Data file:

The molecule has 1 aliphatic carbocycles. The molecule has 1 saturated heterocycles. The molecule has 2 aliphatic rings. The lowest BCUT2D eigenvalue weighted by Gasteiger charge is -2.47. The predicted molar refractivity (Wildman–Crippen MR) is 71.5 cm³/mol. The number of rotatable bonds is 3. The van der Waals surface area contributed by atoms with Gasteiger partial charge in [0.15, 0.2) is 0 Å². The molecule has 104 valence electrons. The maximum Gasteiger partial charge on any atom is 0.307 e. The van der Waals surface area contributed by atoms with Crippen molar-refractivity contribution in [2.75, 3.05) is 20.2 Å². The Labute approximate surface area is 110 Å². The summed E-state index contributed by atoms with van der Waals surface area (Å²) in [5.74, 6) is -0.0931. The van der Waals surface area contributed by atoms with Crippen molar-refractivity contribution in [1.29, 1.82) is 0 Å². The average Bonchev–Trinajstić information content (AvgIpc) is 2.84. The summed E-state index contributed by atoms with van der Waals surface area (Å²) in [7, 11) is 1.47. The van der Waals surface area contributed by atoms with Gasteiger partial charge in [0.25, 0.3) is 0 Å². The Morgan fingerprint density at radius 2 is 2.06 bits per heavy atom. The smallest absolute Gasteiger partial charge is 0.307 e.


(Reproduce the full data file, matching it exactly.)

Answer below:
The molecule has 1 aliphatic carbocycles. The molecule has 1 saturated heterocycles. The molecule has 2 aliphatic rings. The lowest BCUT2D eigenvalue weighted by Gasteiger charge is -2.47. The predicted molar refractivity (Wildman–Crippen MR) is 71.5 cm³/mol. The number of rotatable bonds is 3. The van der Waals surface area contributed by atoms with Gasteiger partial charge in [0.15, 0.2) is 0 Å². The molecule has 104 valence electrons. The maximum Gasteiger partial charge on any atom is 0.307 e. The van der Waals surface area contributed by atoms with Crippen molar-refractivity contribution in [2.75, 3.05) is 20.2 Å². The Labute approximate surface area is 110 Å². The summed E-state index contributed by atoms with van der Waals surface area (Å²) in [5.74, 6) is -0.0931. The van der Waals surface area contributed by atoms with Crippen molar-refractivity contribution in [1.29, 1.82) is 0 Å². The average Bonchev–Trinajstić information content (AvgIpc) is 2.84. The summed E-state index contributed by atoms with van der Waals surface area (Å²) in [7, 11) is 1.47. The van der Waals surface area contributed by atoms with Gasteiger partial charge in [0.25, 0.3) is 0 Å². The Morgan fingerprint density at radius 2 is 2.06 bits per heavy atom. The smallest absolute Gasteiger partial charge is 0.307 e.